Ru Chen, Xinhua Chen and Stephen J Beebe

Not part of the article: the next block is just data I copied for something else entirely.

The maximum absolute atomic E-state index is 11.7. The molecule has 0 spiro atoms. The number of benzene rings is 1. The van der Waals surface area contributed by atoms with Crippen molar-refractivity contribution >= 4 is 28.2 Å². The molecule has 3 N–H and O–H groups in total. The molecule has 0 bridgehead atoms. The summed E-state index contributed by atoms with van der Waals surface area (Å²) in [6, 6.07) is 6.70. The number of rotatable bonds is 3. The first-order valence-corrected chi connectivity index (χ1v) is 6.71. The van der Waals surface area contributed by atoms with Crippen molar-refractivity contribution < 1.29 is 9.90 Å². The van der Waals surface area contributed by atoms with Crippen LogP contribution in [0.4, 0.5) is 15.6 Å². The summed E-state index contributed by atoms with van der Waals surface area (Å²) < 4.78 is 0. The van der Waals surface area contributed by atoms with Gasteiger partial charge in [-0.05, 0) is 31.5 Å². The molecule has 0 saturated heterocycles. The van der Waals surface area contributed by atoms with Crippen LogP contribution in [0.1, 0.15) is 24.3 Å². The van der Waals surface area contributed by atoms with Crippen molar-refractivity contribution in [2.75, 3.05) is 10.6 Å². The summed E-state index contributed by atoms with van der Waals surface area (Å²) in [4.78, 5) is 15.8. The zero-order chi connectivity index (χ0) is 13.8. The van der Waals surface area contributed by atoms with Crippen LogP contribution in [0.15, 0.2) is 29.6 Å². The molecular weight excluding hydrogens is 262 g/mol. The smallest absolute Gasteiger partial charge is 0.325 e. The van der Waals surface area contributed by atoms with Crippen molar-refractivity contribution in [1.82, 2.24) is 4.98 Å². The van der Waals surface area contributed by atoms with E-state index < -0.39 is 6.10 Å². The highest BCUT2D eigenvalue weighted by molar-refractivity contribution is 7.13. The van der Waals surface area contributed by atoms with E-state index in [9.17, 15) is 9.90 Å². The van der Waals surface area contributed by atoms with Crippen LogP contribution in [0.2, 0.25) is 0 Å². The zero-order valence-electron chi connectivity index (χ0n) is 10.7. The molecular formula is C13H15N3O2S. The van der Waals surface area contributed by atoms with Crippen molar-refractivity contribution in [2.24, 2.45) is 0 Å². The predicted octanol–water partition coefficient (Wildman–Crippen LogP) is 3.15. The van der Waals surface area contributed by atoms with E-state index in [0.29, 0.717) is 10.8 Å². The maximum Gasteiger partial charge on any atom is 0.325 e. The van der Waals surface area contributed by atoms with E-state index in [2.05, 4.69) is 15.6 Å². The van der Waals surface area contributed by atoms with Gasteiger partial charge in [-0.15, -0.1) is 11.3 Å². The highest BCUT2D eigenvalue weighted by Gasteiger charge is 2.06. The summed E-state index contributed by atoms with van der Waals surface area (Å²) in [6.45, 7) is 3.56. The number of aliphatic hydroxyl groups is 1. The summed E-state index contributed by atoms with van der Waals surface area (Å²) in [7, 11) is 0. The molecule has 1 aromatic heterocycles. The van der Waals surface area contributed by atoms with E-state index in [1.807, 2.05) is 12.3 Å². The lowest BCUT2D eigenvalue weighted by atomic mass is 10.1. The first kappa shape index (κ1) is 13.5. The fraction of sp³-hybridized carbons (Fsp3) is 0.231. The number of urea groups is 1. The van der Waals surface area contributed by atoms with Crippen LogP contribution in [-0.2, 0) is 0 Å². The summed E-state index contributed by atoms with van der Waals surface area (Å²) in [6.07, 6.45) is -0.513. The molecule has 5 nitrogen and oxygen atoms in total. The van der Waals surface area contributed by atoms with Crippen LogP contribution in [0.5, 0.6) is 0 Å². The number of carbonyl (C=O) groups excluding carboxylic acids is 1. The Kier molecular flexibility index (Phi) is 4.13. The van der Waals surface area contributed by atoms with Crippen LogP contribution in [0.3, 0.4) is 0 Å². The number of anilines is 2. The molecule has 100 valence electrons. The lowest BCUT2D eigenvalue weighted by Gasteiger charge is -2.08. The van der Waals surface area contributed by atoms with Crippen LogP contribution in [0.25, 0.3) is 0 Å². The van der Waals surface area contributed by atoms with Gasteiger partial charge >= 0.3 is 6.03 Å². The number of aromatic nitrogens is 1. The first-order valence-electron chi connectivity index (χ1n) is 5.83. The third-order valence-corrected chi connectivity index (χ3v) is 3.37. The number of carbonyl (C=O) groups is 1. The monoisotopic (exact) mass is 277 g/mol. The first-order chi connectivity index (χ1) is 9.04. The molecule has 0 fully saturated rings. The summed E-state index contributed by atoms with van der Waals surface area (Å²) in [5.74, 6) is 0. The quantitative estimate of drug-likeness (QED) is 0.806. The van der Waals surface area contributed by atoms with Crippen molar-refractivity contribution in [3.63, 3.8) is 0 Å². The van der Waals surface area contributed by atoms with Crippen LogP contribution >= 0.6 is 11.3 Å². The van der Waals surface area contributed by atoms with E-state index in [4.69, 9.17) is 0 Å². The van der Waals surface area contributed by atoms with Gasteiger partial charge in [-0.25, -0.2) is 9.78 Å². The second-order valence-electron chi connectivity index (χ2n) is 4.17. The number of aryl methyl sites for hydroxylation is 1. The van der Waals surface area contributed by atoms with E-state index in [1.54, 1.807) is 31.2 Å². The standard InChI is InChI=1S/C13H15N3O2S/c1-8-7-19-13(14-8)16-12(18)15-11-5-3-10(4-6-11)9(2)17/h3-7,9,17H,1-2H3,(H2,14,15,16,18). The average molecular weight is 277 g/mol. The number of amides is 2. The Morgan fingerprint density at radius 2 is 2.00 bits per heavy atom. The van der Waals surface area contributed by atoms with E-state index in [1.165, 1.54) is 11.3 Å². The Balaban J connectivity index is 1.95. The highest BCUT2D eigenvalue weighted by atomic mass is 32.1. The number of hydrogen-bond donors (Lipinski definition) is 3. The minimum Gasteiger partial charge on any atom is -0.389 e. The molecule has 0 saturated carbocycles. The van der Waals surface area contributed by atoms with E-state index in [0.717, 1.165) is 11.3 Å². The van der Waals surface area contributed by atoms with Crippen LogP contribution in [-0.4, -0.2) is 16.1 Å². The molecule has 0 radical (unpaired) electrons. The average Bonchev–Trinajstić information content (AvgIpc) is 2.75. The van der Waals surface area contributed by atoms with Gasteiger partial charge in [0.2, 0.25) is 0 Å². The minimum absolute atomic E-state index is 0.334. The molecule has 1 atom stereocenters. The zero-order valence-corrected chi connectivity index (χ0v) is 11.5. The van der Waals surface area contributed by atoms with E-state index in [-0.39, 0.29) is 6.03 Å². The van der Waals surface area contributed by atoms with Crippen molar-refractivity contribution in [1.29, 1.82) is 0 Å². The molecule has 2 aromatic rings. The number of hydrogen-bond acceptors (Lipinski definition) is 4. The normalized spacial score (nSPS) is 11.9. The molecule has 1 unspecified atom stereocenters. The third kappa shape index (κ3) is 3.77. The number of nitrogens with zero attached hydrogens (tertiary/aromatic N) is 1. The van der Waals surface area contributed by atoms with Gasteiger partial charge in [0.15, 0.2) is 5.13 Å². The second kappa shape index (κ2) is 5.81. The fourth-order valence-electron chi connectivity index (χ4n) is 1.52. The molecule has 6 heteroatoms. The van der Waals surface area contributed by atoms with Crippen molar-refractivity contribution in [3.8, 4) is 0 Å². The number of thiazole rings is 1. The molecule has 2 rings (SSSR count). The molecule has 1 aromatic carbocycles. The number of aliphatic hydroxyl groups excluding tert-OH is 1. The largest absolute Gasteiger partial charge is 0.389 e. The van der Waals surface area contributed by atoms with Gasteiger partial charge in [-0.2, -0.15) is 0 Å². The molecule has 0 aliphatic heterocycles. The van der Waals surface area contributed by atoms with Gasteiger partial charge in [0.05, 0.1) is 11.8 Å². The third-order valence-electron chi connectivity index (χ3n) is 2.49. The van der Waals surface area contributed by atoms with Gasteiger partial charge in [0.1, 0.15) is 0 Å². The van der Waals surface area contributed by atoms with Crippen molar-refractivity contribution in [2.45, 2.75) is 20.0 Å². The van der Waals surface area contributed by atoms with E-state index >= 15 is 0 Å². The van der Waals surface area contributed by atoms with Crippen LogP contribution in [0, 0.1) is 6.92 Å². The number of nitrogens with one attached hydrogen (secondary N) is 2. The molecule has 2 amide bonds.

Surgery as resection or transplantation remains a fundamental means for cancer treatment and often offers an opportunity for a cure. However, surgery is not always possible because of tumor proximity to blood vessels or ducts or when a patient is not healthy enough to undergo surgery. Application of nanosecond pulsed electric fields (nsPEFs) is a new approach to treat cancer using pulse power technology that was originally designed for military purposes. This novel approach deposits extremely short pulses of high power, low energy electric fields into malignant tissues using electrodes to encompass tumors. Pre-clinical studies show that treatments are effective and without local or systemic side effects, including absences of scarring. Pre-clinical trials for basal cell carcinoma are completed, but results have not been published. For treating internal tumors, electric fields can be delivered by catheter electrodes and laparoscopy procedures. Here we present a review of the literature using nsPEFs for cancer ablation and present some recent work from the author’s laboratory. We demonstrate efficacy for treatment of an ectopic mouse (Hepa-1- 6) and an orthotopic rat (N1-S1) Hepatocellular Carcinoma (HCC). NsPEFs eliminate tumors by mechanisms in the presence of active caspases (apoptosis) as well as in absences of active caspases (necrosis/necroptosis). Treatment also breaches small vessels, but spares larger vessels and ducts. NsPEF treatments also reduce angiogenesis as determined by decreases in Vascular Endothelia Growth Factor (VEGF). Microvascular density markers (CD-31, CD-34 and CD-105) are significantly decreased after treatment, limiting new blood vessel formation and reinforcing tumor cell demise. Furthermore, initial challenge studies show that mice are resistant to re-introduction of the same tumor cells after treatment, suggesting that nsPEFs induces immunogenic cell death and possible host cell immune responses after treatment. NsPEF ablation of cancer targets at least three hallmarks of cancer (evasion of apoptosis, angiogenesis maintenance and immune surveillance) and provides an effective alternative or adjunct therapy for cancers in skin and internal organs.